First Hong Kong district council poll after ‘patriots-only’ electoral overhaul cost taxpayers HK$1.2 billion


Hong Kong’s first “patriots-only” district council election last year that yielded a record-low turnout rate cost taxpayers about HK$1.2 billion (US$153.2 million), just over 90 per cent more than in 2019 when four times more popularly elected seats were up for grabs.

The Constitutional and Mainland Affairs Bureau told the Legislative Council on Tuesday that the latest cost estimate for the December 10 election was HK$1.218 billion.

The sum was 91.8 per cent more than the HK$635 million spent on the 2019 election. The government told lawmakers back in March 2019 that only HK$7.5 million had been set aside for a three-stage promotion campaign for that year’s election.

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The total cost of the 2023 election was spent across three financial years. Out of a revised budget of HK$992 million for the 2023-24 financial year, HK$235 million was spent on staff costs and HK$122 million was attributed to publicity.

The bureau told lawmakers in January that for the publicity drive more than 1.5 million posters and leaflets were printed, about 4,000 adverts were placed on public transport, nearly 99,000 bunting rows were hung up and 359 large billboards were set up.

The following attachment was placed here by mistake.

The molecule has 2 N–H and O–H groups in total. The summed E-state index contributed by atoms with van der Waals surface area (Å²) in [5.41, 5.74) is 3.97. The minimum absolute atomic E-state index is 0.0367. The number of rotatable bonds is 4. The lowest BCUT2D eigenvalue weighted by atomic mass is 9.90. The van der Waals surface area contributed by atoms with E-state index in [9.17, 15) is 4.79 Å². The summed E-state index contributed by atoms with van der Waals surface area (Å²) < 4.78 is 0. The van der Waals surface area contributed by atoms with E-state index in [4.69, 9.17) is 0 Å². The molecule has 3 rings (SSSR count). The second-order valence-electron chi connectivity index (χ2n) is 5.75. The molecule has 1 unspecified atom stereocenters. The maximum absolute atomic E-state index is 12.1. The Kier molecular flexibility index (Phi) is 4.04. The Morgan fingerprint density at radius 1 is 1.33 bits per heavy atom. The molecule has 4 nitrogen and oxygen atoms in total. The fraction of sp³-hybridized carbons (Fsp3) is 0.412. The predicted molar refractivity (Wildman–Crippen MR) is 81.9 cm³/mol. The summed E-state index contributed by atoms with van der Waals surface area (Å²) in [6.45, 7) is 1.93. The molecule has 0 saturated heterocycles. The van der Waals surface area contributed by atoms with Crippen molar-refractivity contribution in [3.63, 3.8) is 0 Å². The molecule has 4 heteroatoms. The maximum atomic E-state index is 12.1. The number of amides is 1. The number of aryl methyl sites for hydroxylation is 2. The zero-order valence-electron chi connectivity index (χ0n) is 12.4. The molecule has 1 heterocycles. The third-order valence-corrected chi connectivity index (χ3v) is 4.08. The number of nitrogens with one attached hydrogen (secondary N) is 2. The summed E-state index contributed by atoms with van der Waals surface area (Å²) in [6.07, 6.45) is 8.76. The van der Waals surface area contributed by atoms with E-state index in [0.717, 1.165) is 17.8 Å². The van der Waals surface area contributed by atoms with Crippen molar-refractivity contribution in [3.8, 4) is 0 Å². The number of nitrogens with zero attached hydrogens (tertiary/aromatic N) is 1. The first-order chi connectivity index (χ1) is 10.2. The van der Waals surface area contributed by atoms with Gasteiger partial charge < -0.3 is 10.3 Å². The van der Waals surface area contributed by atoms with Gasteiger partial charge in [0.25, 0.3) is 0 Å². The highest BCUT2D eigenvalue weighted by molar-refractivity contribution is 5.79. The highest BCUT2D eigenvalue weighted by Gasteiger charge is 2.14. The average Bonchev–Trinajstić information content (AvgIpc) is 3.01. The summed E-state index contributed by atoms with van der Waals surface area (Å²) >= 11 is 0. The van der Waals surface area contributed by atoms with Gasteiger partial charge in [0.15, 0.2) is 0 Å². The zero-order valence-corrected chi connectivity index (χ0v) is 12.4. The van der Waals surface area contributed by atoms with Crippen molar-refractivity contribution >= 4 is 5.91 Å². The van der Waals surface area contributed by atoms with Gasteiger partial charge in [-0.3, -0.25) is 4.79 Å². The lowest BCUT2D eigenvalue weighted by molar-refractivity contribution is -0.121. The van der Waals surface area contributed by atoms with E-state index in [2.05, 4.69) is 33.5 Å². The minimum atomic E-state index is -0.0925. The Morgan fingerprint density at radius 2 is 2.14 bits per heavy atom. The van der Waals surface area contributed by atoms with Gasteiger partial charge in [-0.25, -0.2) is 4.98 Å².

The all-out promotion blitz included countless public appearances and social media posts by officials from October to December. An Observatory forecaster even reminded the audience about the election in a weather segment aired in November.

“The government even fully mobilised resources and adopted a number of creative publicity means, such as the ‘Night Vibes district council election’ ... to capture public attention and appeal to electors to actively cast their votes,” the bureau said in a reply to lawmakers’ questions on the budget plan.

“Such publicity work achieved a positive impact and received wide public recognition.”

The 2023 election turnout of 27.59 per cent marked a record low. With 1,195,331 people casting their ballots, the government spent an average of HK$102 on publicity for each vote.

December’s poll was the first to be held after the government overhauled the district councils earlier last year to align with Beijing’s “patriots ruling Hong Kong” policy direction.

The chief executive appointed 179 out of a total of 470 members in the new district councils, while only 88 were returned by popular vote on December 10. Another 176 seats were chosen by 2,532 members of district committees.

All 470 Hong Kong district councillors appointed to 3 neighbourhood committees

In the 2019 poll, 95 per cent of the seats were returned by popular vote. The pro-democracy bloc won 392 out of 452 seats amid the height of the social unrest. The election also saw a record turnout of 71.23 per cent.

No opposition candidate was able to obtain sufficient nominations to run in the 2023 poll.

Meanwhile, the bureau also plans to spend HK$379 million in the 2024-25 financial year for the 2025 Legislative Council election. The Registration and Electoral Office will add 16 posts in preparation of the poll.

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